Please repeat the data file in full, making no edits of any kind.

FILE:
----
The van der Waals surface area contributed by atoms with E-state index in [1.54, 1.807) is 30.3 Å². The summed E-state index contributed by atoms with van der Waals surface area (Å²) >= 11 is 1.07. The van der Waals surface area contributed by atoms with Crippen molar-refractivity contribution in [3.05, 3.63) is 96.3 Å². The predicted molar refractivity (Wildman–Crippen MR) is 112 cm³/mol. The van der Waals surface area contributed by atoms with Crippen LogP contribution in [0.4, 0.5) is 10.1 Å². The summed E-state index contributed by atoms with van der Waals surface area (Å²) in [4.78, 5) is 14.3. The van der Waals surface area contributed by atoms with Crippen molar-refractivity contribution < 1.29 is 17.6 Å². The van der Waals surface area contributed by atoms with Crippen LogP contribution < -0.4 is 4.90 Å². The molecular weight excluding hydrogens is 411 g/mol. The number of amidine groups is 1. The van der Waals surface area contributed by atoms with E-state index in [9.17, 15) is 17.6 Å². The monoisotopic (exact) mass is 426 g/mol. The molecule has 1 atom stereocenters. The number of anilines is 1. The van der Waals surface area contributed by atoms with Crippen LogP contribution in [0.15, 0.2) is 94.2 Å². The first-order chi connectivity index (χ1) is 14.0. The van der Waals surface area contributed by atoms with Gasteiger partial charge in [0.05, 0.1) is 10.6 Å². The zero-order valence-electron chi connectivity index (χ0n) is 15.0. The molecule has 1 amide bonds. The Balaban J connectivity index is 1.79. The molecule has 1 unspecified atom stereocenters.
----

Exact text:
The van der Waals surface area contributed by atoms with E-state index in [1.54, 1.807) is 30.3 Å². The summed E-state index contributed by atoms with van der Waals surface area (Å²) >= 11 is 1.07. The van der Waals surface area contributed by atoms with Crippen molar-refractivity contribution in [3.05, 3.63) is 96.3 Å². The predicted molar refractivity (Wildman–Crippen MR) is 112 cm³/mol. The van der Waals surface area contributed by atoms with Crippen LogP contribution in [0.4, 0.5) is 10.1 Å². The summed E-state index contributed by atoms with van der Waals surface area (Å²) in [4.78, 5) is 14.3. The van der Waals surface area contributed by atoms with Crippen molar-refractivity contribution < 1.29 is 17.6 Å². The van der Waals surface area contributed by atoms with Crippen LogP contribution < -0.4 is 4.90 Å². The molecular weight excluding hydrogens is 411 g/mol. The number of amidine groups is 1. The van der Waals surface area contributed by atoms with E-state index in [9.17, 15) is 17.6 Å². The monoisotopic (exact) mass is 426 g/mol. The molecule has 1 atom stereocenters. The number of anilines is 1. The van der Waals surface area contributed by atoms with Crippen LogP contribution in [0.15, 0.2) is 94.2 Å². The first-order chi connectivity index (χ1) is 14.0. The van der Waals surface area contributed by atoms with Gasteiger partial charge in [0.05, 0.1) is 10.6 Å². The zero-order valence-electron chi connectivity index (χ0n) is 15.0. The molecule has 1 amide bonds. The Balaban J connectivity index is 1.79. The molecule has 1 unspecified atom stereocenters.